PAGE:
Date: Saturday, May 30, 2020
Session Time: 3:15pm-4:00pm
Presentation Time: 3:30pm-4:00pm
*Purpose: The purpose of this study is to evaluate the need for nystatin prophylaxis for oropharyngeal (OPC) and esophageal Candidiasis (EC) in adult kidney transplant recipients (KTRs), given that available guidelines currently recommend prophylaxis for 1-3 months after kidney transplant.
*Methods: A single-center retrospective analysis was conducted of adult KTRs transplanted from March 2011 to November 2018, who had 6 months of follow-up available. Compared were those who received nystatin versus no Candida prophylaxis. Patients were excluded if they were a multi-organ transplant, received an alternative antifungal for prophylaxis, lacked 6 months of follow-up, or were treated with other antifungals prior to diagnosis of OPC or EC. The primary outcome was the incidence of OPC and EC at 6 months post-transplant. Secondary outcomes included presence of and time to fungal infection after transplant and incidence of Candidiasis, Candiduria, or invasive fungal infections.
*Results: The study population included 103 KTRs, of which 53 (52%) received nystatin. Baseline characteristics were similar between groups with the exception of a higher incidence of deceased donor transplants among those in the no prophylaxis group (72% vs. 49%; p = 0.0174). The majority of patients were 51 year old (IQR 41-62 years), Hispanic (64%), dialysis patients (81%), who did not have diabetes at the time of transplant (62%) and received lymphocyte-depleting induction (76%). The average prednisone dose at discharge was 20 mg (IQR 10-25 mg) in both groups. Post-transplant, 14% of patients received corticosteroid doses > 1 mg/kg and 7% received lymphocyte-depleting agents within a year post-transplant. The nystatin group received prophylaxis for a median of 4 days (IQR 4-6 days). No OPC or EC occurred within 6 months from transplant in either group. Overall incidence of Candidiasis, Candiduria, and invasive fungal infections were 0%, 2%, and 1%, respectively. Incidence was not significantly different between groups.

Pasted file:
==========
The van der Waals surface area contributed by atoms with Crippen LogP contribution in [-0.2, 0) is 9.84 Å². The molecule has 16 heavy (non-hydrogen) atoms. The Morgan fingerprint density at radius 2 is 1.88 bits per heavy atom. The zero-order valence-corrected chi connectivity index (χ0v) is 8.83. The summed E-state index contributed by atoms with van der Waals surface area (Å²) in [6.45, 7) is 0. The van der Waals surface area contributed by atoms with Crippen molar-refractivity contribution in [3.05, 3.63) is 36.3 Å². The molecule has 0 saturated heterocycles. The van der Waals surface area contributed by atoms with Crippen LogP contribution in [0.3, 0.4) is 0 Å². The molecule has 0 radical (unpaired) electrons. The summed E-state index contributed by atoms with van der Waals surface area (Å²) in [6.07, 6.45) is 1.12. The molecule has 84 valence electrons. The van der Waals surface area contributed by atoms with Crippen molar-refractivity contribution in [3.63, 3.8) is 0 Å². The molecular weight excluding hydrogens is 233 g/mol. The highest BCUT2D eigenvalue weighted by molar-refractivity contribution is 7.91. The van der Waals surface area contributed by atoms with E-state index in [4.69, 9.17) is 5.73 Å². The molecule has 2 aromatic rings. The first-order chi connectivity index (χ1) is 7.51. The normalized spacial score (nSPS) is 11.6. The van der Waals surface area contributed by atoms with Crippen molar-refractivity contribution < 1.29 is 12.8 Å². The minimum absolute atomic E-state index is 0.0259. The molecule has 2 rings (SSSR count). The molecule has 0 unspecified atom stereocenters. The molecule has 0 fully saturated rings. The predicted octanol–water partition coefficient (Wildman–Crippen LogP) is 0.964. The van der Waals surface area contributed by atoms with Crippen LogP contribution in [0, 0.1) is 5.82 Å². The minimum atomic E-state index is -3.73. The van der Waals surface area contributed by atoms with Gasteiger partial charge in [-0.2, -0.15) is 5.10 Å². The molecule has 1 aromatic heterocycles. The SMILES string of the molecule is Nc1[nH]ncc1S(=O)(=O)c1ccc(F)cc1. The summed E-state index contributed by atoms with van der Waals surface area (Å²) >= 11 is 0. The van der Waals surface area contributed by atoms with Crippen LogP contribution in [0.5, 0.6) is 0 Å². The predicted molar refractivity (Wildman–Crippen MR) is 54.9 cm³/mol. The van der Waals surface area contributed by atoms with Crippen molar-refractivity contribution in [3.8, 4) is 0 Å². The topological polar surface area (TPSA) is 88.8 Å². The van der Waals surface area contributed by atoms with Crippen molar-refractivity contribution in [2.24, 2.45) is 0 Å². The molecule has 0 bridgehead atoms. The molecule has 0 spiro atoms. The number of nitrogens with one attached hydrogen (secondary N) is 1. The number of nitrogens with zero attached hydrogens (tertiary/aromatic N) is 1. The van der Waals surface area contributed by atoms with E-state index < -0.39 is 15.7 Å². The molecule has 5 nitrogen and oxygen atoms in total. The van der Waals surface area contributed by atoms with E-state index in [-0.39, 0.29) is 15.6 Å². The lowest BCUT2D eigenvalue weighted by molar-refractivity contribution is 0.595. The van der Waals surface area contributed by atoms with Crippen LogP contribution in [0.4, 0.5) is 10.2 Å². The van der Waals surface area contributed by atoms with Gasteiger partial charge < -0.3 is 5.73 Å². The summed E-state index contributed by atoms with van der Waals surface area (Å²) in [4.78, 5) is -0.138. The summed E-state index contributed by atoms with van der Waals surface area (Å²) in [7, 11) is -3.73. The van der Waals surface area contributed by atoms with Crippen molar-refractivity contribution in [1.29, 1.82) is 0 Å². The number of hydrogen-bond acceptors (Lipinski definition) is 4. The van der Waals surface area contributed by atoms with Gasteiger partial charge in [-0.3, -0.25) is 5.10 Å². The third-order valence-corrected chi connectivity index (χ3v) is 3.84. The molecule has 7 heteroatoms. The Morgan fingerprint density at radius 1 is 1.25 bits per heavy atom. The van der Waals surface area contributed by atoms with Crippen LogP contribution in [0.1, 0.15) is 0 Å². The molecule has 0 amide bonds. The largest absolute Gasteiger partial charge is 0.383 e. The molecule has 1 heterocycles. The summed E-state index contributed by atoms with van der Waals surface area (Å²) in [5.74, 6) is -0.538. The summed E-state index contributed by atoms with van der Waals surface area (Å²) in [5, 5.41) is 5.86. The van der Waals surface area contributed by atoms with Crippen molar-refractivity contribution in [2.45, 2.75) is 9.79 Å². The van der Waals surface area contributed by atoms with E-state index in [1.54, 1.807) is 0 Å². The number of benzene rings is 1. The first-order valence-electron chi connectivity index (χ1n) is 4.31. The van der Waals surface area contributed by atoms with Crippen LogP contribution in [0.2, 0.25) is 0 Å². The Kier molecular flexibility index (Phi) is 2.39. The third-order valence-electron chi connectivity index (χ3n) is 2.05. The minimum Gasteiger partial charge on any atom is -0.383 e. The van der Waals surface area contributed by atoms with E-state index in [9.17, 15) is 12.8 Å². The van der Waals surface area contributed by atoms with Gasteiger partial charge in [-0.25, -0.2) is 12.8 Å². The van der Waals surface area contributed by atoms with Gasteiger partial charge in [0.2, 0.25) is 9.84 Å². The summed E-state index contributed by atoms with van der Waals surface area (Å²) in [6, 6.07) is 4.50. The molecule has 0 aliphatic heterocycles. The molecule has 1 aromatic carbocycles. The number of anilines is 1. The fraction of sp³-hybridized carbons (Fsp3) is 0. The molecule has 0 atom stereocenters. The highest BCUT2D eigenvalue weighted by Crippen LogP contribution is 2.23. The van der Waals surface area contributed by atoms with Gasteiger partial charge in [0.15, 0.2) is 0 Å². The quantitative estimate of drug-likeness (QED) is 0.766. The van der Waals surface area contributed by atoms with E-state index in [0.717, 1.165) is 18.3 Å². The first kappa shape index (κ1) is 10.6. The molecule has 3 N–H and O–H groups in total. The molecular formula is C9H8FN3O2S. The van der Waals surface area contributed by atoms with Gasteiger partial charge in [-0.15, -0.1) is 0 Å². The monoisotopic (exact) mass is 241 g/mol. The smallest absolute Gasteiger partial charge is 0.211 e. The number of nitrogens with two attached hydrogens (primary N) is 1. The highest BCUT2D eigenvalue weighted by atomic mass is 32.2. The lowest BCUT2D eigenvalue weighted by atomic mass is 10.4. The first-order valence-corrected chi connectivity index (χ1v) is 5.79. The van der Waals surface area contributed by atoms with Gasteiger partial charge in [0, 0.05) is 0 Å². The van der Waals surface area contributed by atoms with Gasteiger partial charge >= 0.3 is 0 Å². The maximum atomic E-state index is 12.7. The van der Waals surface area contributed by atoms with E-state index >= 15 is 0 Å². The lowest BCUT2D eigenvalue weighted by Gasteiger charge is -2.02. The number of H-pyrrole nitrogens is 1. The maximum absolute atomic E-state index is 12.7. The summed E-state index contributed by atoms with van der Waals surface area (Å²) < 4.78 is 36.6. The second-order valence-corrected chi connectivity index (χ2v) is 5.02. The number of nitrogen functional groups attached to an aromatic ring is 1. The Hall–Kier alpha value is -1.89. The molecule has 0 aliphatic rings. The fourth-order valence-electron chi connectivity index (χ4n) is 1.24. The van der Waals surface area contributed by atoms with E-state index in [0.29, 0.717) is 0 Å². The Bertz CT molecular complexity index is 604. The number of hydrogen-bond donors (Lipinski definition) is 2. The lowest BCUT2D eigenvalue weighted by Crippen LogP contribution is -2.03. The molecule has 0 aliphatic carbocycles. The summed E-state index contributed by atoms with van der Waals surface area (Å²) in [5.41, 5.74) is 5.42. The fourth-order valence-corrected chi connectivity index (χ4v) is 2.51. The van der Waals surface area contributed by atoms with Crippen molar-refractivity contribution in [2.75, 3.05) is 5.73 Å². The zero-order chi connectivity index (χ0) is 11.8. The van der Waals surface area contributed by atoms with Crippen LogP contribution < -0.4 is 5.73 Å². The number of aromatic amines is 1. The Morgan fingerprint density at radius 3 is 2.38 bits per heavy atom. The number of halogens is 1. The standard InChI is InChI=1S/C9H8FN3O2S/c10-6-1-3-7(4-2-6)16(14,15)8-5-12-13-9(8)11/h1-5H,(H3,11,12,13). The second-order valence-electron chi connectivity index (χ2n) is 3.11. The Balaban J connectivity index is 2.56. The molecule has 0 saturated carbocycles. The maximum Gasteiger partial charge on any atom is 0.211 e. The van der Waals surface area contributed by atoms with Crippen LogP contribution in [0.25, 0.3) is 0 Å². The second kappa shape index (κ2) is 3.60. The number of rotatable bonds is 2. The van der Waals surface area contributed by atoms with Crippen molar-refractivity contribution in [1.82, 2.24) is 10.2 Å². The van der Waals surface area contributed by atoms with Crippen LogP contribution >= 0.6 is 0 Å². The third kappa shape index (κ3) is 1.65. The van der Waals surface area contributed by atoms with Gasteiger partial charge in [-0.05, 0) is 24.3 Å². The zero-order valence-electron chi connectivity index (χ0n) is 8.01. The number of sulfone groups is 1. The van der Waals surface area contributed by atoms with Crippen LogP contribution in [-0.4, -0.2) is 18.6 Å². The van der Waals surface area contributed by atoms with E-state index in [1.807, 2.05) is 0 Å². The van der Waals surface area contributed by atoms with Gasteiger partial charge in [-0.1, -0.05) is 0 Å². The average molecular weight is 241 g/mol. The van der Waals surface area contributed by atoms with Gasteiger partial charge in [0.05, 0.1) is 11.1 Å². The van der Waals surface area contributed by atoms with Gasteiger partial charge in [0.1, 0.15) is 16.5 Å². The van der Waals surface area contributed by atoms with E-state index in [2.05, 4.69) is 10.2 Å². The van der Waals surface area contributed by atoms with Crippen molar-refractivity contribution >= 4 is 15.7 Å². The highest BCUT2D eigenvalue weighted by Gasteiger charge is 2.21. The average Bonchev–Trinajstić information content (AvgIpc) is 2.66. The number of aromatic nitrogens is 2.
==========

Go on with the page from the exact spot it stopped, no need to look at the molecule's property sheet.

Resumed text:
*Conclusions: In adult KTRs, the use of nystatin for antifungal prophylaxis versus no prophylaxis demonstrated no incidence of OPC nor EC. In light of the current nystatin suspension shortage, these findings offer a solution. This data suggest that the use of nystatin for antifungal prophylaxis may no longer be warranted in the era of modern-day immunosuppression. However, further research is warranted to evaluate rates in patients with additional known risk factors not adequately depicted in this study such as prior colonization, neutropenia, prolonged antibiotic use, and viral co-infection.
To cite this abstract in AMA style:Moreno L, Klein K, Long C, Hall R, Nelson J. Incidence of Oropharyngeal and Esophageal Candidiasis in Adult Kidney Transplant Recipients Receiving Nystatin versus No Prophylaxis [abstract]. Am J Transplant. 2020; 20 (suppl 3). https://atcmeetingabstracts.com/abstract/incidence-of-oropharyngeal-and-esophageal-candidiasis-in-adult-kidney-transplant-recipients-receiving-nystatin-versus-no-prophylaxis/. Accessed October 24, 2020.
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